“What if the freedom to be yourself all came down to where you live?” That’s what Oprah asked in her “Gay Around the World” episode on Oct. 24. She said gays and lesbians are in the midst of a “global civil rights revolution,” citing Dumbledore’s recent outing as an example of change for the better. She also provided a summary of global laws and severe punishments, such as stoning and beheading. And she touched on the state of U.S. issues, including gay marriage, adoption, workplace discrimination and “don’t ask, don’t tell.”
The first segment of the show concerned an Indian prince, Manvendra Singh Gohil of Rajpipla. He faced family shame and public outrage when he came out. He still lives in a palace, but he has struggled with mental health issues — though he says he has no regrets. Hang in there, Prince Manvendra! Your turban is downright fabulous.
The second segment of the show focused on Staceyann Chin, who was born in Jamaica and now lives in New York City.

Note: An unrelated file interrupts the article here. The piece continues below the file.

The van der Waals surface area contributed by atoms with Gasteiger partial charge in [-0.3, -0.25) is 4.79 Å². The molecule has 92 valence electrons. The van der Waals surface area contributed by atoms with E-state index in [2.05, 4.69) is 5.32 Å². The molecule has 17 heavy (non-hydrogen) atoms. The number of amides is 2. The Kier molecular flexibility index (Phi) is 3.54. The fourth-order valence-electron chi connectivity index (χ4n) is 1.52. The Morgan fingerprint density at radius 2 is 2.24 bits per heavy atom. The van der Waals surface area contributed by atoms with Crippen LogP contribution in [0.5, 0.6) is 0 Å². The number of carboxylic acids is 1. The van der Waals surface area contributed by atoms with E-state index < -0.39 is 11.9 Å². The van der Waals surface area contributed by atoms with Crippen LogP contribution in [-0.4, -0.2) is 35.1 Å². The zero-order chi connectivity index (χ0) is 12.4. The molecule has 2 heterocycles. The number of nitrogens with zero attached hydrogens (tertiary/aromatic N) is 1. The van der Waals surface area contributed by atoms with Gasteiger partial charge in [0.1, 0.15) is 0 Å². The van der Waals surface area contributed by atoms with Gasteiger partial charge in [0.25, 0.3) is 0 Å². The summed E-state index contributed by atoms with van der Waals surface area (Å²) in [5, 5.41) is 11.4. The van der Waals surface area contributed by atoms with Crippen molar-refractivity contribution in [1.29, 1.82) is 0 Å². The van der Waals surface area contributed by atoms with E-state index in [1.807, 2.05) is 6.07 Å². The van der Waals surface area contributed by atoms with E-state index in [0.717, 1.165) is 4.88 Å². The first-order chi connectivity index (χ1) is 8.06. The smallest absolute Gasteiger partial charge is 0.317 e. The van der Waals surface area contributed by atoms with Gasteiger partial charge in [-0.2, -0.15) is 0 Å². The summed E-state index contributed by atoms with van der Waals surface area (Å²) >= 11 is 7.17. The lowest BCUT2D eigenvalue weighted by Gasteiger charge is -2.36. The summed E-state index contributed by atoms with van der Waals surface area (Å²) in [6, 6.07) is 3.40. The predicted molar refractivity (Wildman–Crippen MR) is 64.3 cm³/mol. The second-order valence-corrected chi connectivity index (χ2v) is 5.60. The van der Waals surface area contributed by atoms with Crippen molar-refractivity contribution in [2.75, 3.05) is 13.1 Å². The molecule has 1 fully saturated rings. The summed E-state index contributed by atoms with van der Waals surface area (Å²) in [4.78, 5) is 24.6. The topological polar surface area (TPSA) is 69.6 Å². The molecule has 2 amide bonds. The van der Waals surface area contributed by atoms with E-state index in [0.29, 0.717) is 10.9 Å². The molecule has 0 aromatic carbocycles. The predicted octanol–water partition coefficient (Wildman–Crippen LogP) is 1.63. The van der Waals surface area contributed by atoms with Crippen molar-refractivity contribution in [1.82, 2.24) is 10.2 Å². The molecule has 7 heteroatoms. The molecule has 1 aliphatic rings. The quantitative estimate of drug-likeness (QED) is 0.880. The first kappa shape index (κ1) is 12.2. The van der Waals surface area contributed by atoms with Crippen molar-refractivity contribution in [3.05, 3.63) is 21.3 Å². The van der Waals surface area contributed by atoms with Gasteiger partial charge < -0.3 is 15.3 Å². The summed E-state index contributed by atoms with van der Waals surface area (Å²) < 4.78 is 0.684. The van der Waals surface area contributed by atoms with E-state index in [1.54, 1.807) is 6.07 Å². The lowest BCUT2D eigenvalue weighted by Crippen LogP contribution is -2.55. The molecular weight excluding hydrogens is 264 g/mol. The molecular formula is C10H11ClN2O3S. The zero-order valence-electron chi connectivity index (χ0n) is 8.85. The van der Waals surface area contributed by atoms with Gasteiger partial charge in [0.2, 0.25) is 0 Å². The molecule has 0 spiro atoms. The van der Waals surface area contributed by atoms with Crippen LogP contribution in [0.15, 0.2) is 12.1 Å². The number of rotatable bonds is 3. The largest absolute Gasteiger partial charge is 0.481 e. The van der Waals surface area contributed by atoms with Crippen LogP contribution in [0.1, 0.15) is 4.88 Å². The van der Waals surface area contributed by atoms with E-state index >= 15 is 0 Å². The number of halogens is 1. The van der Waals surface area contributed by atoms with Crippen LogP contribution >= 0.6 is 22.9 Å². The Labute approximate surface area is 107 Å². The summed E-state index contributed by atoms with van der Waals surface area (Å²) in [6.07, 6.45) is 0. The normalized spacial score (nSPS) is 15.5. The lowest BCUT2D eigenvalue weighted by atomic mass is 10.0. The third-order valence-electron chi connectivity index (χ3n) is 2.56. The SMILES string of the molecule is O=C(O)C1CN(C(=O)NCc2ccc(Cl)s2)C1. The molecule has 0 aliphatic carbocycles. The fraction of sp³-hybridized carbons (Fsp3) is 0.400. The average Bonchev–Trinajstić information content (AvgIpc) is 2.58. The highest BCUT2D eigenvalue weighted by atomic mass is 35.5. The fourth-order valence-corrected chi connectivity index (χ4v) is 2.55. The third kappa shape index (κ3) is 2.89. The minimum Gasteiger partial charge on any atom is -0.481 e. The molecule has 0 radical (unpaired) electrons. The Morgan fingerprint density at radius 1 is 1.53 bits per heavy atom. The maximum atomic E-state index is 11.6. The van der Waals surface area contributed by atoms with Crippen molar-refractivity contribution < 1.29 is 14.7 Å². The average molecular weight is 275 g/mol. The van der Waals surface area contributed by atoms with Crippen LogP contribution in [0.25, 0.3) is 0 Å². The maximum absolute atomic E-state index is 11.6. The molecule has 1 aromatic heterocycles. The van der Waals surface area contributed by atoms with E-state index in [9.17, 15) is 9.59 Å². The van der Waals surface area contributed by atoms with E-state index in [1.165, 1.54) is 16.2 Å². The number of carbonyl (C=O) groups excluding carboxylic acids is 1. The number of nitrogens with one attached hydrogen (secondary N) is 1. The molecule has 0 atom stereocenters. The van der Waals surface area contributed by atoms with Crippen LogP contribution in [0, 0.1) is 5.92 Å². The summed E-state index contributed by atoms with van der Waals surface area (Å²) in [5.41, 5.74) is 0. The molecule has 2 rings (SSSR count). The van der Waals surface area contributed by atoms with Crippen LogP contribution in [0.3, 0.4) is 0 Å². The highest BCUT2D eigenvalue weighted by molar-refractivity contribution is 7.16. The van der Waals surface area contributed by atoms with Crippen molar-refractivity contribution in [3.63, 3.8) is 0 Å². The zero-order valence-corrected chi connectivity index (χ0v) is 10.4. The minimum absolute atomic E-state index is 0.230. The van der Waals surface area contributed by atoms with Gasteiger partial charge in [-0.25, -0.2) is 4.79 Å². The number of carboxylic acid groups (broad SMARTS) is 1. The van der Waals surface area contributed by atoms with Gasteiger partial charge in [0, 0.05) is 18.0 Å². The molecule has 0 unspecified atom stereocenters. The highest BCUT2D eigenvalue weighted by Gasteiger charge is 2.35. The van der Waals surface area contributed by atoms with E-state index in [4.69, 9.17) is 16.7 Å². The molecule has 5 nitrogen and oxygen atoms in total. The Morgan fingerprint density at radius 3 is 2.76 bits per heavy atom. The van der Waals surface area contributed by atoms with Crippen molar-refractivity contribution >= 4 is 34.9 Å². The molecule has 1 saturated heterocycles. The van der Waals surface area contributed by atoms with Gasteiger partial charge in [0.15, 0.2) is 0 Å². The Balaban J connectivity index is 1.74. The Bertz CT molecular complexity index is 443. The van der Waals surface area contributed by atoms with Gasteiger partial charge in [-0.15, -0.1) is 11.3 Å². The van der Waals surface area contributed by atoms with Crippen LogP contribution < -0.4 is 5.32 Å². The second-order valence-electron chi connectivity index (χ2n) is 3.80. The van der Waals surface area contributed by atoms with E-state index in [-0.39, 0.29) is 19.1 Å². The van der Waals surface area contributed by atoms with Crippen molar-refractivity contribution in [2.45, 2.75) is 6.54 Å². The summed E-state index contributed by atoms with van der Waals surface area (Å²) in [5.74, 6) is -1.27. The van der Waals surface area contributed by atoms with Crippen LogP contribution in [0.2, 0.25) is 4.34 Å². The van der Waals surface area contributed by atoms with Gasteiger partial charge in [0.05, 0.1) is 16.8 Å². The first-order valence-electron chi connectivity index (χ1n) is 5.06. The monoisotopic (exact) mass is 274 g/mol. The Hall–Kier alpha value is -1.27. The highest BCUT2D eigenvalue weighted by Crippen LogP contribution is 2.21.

In Jamaica, gays and lesbians are targeted by mobs and fear for their safety daily. Staceyann described the homophobic culture of her childhood, including the brutal sexual assault she suffered. You can read more of Staceyann’s story on Oprah’s website.
After the interviews, Rachel Dowd, Deputy Editor of The Advocate, declared Sweden the most gay-friendly country on the planet. She also expressed optimism about the progress in the U.S., and characterized Mahmoud Ahmadinejad’s recent comments at Columbia as “laughable.”
Oprah was encouraging and friendly throughout the episode. All in all, the show was a thoughtful exploration of the discrimination gays and lesbians face around the world. (Fine, I’m a little skeptical about the whole “global revolution” thing, but it’s a nice idea.) Oprah even mentioned her guest-star turn on Ellen and noted that she got so much hate mail afterward — and yet Ellen DeGeneres went on to host the Oscars. Thanks, Oprah: You’re still doing a lot of good!